Matthew Clawson

(115 E. Vermijo Ave., #101, 634-1848; 1155 Kelly Johnson Blvd., 471-7505; clawsonlawfirm.com)

According to an old chestnut told to me by an attorney, lawyers have to love two of these three things: debating, language and money. Matthew Clawson doesn't see it that way, necessarily. "I would add helping people," he says. "I get great satisfaction from helping others. If it was amount of money or debating, I would not practice law. It is all about helping people, in my mind." A second-generation attorney, Clawson has been in private practice for 13 years, and opened his civil law firm with his brother Mike in 2004. This is Clawson's second time to win this category. What makes his firm stand out? "We treat others," he says, "as we would like to be treated ourselves." — CH


Aaron Smith

(5901 Corporate Drive, 355-1956, aaronsmithplasticsurgery.com)

This is the second straight year that Aaron Smith, a plastic and reconstructive surgeon, has won our Best Doctor award. That says something, especially since his practice has only been around for two years. "It's a field in medicine that allows you to give something to your patient that they might not have, or that was taken away from them," says Smith, who completed his plastic surgery fellowship at the prestigious Mayo Clinic in Rochester, Minn. Sometimes it's hard to feel comfortable around doctors, what with all that "medical language" sounding like gibberish, but Smith knows that communication is key: "It's about being able to relate to the patient on a regular basis ... having them feel comfortable telling you exactly what they're looking for." — CW

Holistic Practitioner

Valerie Blankenship of Sage Woman Herbs & Clinic

(108 E. Cheyenne Road, 473-9702, sagewomanherbs.com)

Valerie Blankenship has two small posters under the glass on her desk. One shows photos of fingernails and the other of tongues, all displaying the unattractive symptoms of various illnesses. It could make a visitor bashful about those body parts; you just know Blankenship could read you like a Dick and Jane book. But she's been helping people for more than 23 years, so clearly she uses her wisdom (and fistful of certifications) for good during clients' 90-minute consultations. "What I do is educate people about natural substances and how those substances can help bring them back into balance," she says. "I'm going to try to get to the root of the problem." — RVP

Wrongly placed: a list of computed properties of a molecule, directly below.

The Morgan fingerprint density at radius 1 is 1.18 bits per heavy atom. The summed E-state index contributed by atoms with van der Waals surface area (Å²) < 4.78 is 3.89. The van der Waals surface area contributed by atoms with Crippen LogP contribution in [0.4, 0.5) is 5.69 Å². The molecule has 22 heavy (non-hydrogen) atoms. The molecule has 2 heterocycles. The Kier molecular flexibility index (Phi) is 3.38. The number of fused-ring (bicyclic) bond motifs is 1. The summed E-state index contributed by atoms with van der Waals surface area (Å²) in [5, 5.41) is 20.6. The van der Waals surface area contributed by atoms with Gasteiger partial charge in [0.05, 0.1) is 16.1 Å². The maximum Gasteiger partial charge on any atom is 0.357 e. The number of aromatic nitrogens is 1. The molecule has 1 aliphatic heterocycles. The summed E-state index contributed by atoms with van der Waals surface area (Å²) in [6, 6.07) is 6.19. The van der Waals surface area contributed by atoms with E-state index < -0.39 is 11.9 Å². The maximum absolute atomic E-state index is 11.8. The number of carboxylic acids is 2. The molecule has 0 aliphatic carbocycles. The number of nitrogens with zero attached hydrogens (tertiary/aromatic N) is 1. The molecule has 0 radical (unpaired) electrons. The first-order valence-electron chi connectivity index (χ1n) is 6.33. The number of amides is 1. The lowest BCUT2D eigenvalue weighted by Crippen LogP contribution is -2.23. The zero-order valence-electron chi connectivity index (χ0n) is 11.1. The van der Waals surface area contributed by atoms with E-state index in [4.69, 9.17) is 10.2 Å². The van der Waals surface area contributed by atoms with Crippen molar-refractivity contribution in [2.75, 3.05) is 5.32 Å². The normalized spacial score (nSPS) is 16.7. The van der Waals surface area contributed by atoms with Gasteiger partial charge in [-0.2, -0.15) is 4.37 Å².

Ruth Adele

(1625 W. Uintah St., Suite I, 636-0098)

A doctor of naturopathy for 29 years, Dr. Ruth Adele spends up to two hours in an initial consultation. "We work to find a cause of a problem, instead of just cover up the symptoms," says Adele, who also won this award last year. Whether you're suffering from fatigue, joint pain, depression, hormonal imbalances, digestive disorders, allergies or other health issues, Adele incorporates natural remedies with "fundamental old-time viewpoints on health and healing," for a well-rounded approach to well-being. — DK


Jason Daniels, RE/MAX

(5590 N. Academy Blvd., 268-8086, jasondanielshomes.com)

If I had it to do over again, I would ask Jason Daniels this first: "How do you feel about the real estate market right now?" Because as much as he kindly answered my questions about his background (he's 34, a Doherty and Colorado State University grad, with experience in construction management), his geographic focus (the entire Pikes Peak region, essentially) and even how many miles he drives annually (about 20,000), Daniels really got going when he got to talk shop. His bottom line: "Right now is a great opportunity for anyone sitting on the fence, either a first-time buyer or someone who wants to get into real estate investing." If you want more, call Daniels' office: You're virtually guaranteed to reach either the nine-year pro or one of his three team members. — KW